Bye Bye Cole Memo: Hello Pot Prosecutions?

Jeff Sessions kicked the Cole Memo to the curb, leaving the marijuana industry in a frenzy of fear. What comes next?

The smoke has cleared on Attorney General Jeff Session's new position on marijuana. Well, sort of. Yes, we all knew Sessions hates the industry. He doesn't think good people smoke pot and so on. But what we don't know is what his latest announcement on Thursday truly means for the US marijuana market. Here are how things stand.

The Cole Memo essentially established a hands off approach as to the federal prosecution of those legally operating under state approved marijuana regulations. The Cole Memorandum did not provide the marijuana industry with immunity or definitive protection from federal prosecution. Rather, the Cole Memorandum provided guidance to U.S. prosecutors by establishing suggested parameters for prosecutorial discretion regarding marijuana related crimes. Though the Sessions Memo clearly stated that the Cole Memorandum era was over, it did not set forth new guidance on federal enforcement against marijuana related crimes. While the Sessions Memo has sent shockwaves nationwide, it is unclear what the immediate or long-term impact will be for the marijuana industry.

We know a few things: marijuana stock prices have dropped in the wake of Thursday's announcement. The small group of marijuana industry lenders may now get even smaller. Lawmakers are livid over the decisions by Sessions to presumably begin a federal crackdown on state legal marijuana operations. Some AGs have come out stating their commitment to zealously applying federal law and prosecuting those who break the law. The cannabis industry is frightened. Patients are worried. Nothing is set in stone. Which is what leads to what we don't know. And that list is much longer.

We don't know what this truly means for the industry. Will cannabis companies shrug off the news, understanding that political tides have always shifted? Will this decision continue to impact the stock market in other countries, like Canada? Will 93 US Attorneys begin to open investigations into state legal marijuana businesses? Will they target the biggest players on a state by state basis in order to prove a point? And even if not a legal point, will they do it to make a name for themselves? Or, will prosecutors go after the recreational market first before taking down those who provide medication to the sick and suffering? Will Congress finally take real action to legalize marijuana?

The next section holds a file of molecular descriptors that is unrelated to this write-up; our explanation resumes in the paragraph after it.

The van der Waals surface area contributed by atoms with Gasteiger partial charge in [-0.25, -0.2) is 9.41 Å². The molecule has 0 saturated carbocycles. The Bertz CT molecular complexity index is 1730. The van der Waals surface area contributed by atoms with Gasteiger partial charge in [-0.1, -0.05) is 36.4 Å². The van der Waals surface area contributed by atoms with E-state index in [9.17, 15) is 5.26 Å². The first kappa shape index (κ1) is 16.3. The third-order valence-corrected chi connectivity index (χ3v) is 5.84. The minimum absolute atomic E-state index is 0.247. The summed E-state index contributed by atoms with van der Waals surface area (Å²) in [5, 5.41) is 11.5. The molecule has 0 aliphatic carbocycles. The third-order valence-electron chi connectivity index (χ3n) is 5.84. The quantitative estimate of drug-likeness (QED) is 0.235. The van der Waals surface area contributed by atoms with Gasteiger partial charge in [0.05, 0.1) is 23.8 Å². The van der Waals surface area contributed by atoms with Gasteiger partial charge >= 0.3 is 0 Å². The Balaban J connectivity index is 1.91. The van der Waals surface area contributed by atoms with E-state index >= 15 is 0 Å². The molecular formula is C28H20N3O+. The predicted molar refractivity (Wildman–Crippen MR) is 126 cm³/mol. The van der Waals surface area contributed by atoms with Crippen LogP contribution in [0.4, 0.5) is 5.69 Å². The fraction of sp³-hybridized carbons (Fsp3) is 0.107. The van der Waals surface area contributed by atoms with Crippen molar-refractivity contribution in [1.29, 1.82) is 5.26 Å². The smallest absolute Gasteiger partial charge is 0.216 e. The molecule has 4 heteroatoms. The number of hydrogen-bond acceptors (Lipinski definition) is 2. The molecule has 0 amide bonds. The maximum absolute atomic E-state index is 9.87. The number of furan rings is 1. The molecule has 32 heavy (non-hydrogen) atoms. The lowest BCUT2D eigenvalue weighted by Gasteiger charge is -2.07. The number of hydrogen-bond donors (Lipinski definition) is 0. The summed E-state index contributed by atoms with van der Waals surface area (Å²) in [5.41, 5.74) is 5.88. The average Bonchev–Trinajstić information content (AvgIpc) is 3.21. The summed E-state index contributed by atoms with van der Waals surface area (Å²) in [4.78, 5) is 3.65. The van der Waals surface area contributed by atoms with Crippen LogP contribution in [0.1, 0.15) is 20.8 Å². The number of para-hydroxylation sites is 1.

Lawmakers could previously hide behind the presumed protections of the Cole Memo, rather than risking their political careers on what was formerly a dead-end move on pushing for full legalization. But given the clear path this administration may be taking against marijuana, efforts toward legalization may be exactly what saves some political careers. If the outcome of the new Sessions memo is to push the US toward legalization, it will certainly infuriate our AG. But, is there enough political capital in the Republican's favor to stop the legalization train? Regardless, this decision will not only impact the US economy and war on drugs, but will certainly be a rallying cry during the next elections.

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